"We're running annual deficits of over a trillion dollars," says Rep. Doug Lamborn, the Colorado Republican who has written a new bill to defund NPR. "With 500 cable TV channels, Internet on people's cell phones, satellite radio, we have so many sources of media that we don't need a government-subsidized source of media."
Lamborn introduced an NPR-defunding bill last year but couldn't get much support. That changed in October when NPR fired Williams for confessing that he sometimes gets nervous when people in Muslim garb board airplanes. "Before the Juan Williams issue came up, it really wasn't on a lot of people's radar screens," says Lamborn. "People said, 'Oh, you can't go against Big Bird.' "
The "Big Bird" argument -- that defunding public broadcasting would kill beloved programming like "Sesame Street" -- is the oldest plea in the book for defenders of government-funded media. But Lamborn's narrowly focused bill is aimed specifically at NPR, and not at all of public broadcasting.
Still, cutting off federal money just to NPR is a complicated task. There isn't any congressional appropriation that says "Funds for NPR." Instead, federal money goes to the Corporation for Public Broadcasting, which received $420 million from the government in 2010. About $90 million of that went to public radio. The corporation gave part of that $90 million to NPR, and part of it to local public radio stations, which turned around and used the money to buy NPR programming. NPR has also gotten money from the National Endowment for the Arts, as well as the Departments of Education and Commerce.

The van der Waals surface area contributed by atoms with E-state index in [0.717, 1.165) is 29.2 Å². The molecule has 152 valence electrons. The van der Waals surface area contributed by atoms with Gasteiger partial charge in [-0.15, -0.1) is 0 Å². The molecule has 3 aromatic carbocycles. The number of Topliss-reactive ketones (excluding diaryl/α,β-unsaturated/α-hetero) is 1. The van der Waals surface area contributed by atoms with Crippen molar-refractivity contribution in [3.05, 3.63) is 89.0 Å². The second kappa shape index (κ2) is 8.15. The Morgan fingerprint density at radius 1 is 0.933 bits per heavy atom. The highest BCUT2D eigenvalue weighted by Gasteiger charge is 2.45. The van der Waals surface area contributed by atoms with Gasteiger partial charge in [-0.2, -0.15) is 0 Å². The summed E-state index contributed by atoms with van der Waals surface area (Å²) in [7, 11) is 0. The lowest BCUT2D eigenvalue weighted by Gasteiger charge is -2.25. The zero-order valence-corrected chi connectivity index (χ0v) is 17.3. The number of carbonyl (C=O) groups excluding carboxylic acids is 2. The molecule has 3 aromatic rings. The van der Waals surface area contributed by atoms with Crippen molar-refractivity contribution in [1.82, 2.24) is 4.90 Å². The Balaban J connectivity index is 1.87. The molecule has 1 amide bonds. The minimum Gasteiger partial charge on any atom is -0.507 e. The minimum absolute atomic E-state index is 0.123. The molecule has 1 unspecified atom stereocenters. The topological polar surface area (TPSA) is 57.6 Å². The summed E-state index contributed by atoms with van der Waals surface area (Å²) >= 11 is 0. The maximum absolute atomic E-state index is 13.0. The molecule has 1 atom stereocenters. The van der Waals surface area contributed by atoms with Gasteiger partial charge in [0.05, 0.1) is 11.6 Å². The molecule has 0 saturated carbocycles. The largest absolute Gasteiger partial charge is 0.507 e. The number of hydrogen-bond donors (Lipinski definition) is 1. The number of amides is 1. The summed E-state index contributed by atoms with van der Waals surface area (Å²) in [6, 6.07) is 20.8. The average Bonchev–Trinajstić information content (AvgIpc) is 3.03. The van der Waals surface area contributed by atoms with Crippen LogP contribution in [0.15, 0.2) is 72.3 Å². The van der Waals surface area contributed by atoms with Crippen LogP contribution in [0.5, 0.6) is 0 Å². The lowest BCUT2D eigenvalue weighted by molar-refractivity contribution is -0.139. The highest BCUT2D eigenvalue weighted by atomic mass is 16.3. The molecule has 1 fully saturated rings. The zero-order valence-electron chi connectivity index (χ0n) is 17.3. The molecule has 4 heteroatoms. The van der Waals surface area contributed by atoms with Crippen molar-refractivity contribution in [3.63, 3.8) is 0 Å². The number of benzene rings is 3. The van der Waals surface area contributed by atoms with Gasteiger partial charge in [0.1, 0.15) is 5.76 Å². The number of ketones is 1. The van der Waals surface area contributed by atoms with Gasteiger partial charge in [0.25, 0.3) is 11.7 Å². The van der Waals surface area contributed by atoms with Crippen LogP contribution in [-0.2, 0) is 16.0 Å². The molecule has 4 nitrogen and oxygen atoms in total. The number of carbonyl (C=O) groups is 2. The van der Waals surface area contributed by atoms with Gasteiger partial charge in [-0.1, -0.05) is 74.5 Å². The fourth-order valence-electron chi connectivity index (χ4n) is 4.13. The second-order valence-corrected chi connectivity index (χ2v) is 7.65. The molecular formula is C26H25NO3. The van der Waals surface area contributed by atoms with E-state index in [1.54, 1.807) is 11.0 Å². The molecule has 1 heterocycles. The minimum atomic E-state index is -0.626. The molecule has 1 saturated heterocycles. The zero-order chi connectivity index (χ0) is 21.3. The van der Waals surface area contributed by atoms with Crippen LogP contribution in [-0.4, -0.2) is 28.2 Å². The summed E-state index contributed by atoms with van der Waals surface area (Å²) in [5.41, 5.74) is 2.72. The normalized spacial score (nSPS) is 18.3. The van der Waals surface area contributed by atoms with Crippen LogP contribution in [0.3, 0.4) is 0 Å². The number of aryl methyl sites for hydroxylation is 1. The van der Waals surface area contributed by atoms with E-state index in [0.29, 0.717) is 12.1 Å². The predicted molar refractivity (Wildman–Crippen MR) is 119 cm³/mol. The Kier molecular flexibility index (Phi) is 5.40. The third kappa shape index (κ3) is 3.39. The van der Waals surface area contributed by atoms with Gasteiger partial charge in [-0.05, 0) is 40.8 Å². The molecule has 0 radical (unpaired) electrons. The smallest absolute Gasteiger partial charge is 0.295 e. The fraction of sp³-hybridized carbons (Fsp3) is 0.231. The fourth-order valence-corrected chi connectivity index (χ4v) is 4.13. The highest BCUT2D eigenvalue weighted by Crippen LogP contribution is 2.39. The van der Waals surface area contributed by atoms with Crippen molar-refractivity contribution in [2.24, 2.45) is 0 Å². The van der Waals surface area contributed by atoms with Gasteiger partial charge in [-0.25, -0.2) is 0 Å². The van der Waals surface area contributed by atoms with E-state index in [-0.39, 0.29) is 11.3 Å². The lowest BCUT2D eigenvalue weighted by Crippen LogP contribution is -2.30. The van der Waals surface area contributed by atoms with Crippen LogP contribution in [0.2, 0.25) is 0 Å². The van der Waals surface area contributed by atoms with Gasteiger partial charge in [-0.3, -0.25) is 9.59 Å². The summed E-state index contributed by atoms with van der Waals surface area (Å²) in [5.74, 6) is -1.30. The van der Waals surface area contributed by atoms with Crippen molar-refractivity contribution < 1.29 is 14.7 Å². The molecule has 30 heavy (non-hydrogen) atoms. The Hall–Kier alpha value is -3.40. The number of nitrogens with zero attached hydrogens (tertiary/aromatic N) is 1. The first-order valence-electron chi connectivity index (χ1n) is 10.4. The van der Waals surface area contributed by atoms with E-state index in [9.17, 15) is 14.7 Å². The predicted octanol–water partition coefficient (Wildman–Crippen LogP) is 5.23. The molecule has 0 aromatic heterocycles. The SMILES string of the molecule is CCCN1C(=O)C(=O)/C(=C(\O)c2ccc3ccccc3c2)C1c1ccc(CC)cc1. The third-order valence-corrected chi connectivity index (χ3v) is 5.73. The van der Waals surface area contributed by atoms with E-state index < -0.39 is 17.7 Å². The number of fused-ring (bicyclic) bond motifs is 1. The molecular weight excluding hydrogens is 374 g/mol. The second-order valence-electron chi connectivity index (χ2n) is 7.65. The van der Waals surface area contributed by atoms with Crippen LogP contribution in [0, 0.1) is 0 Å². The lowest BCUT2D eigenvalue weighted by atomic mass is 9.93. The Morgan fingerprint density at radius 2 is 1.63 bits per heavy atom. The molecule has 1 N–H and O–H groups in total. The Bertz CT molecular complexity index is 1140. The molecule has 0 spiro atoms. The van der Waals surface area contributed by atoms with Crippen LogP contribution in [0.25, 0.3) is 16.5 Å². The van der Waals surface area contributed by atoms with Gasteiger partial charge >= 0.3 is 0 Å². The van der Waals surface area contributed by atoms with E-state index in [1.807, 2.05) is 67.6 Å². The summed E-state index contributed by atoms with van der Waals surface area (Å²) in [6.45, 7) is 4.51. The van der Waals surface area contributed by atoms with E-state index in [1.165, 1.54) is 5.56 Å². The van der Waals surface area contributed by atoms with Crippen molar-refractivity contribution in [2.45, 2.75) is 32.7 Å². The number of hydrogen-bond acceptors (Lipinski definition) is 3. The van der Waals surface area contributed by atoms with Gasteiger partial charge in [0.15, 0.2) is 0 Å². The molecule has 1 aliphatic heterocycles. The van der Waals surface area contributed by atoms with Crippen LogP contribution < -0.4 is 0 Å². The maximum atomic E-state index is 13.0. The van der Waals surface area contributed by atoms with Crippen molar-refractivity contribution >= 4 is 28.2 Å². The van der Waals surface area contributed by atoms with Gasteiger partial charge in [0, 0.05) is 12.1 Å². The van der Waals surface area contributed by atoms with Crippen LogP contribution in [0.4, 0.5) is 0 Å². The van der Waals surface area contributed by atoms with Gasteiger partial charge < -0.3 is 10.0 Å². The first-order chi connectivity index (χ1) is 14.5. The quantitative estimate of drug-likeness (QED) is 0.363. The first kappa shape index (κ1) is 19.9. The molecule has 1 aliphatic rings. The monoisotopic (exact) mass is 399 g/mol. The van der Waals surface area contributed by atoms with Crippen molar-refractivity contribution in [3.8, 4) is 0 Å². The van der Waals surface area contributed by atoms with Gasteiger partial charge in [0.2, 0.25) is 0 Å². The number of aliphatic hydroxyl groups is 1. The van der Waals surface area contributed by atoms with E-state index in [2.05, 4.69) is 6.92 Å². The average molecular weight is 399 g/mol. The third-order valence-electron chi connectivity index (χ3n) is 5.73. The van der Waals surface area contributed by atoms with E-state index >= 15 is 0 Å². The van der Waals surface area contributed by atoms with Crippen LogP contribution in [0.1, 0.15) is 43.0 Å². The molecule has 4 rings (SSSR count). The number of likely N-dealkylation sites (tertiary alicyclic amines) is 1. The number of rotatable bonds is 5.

How much federal money, all told, does NPR receive? Lamborn doesn't know. "The funding is so convoluted and opaque," he says. "We asked the Congressional Research Service to look at the books, and a senior analyst got back to us and said it was like a spaghetti bowl -- those were his exact words." Lamborn has asked the Government Accountability Office to find out for sure.
NPR says it receives little of its $166 million annual budget from the federal government. (Most comes from corporations, foundations and individuals.) "NPR receives less than two percent annually, on average, from government grants," NPR President Vivian Schiller said last November. Two percent of $166 million would be a bit more than $3 million.
"I think it's a lot higher than that," says Lamborn, who believes NPR's federal take is in the tens of millions of dollars. "But if we take them at their word and it's only 2 percent, then they really have nothing to fear. Pretty much any institution out there could do a 2 percent cut, if they were forced to, and survive -- even thrive."
NPR has long argued that the real importance of federal support is the money that goes to local stations. Lamborn's bill would not cut off money for the stations -- it would just forbid them from using federal dollars to buy NPR programming.
That has led NPR to accuse Lamborn of interfering with freedom of the press. "The proposal to prohibit public radio stations from using [Corporation for Public Broadcasting] grants to purchase NPR programming interjects federal authority into local station program decision-making," NPR said in a statement this week. "This legislation would ultimately dictate the daily editorial schedules and news programs of nearly one thousand public radio stations across America." (An NPR spokeswoman did not respond to requests for additional comment.)
Lamborn calls the argument "bizarre" and argues that forcing NPR to go without federal money is not meddling with editorial content. "If they're independent, they can do whatever they want," he says.
Can Lamborn succeed? A well-connected House GOP aide says the bill is "not a top priority, like repealing Obamacare," but that its prospects for passage are "pretty good." In the Senate, Democrats would likely filibuster, and one GOP source says it would be "tough to get 60 votes" to overcome Democratic opposition. Still, things could change -- they did after the Williams controversy -- and Lamborn is determined to keep trying for as long as it takes.
Byron York, The Examiner's chief political correspondent, can be contacted at firstname.lastname@example.org. His column appears on Tuesday and Friday, and his stories and blogposts appear on ExaminerPolitics.com.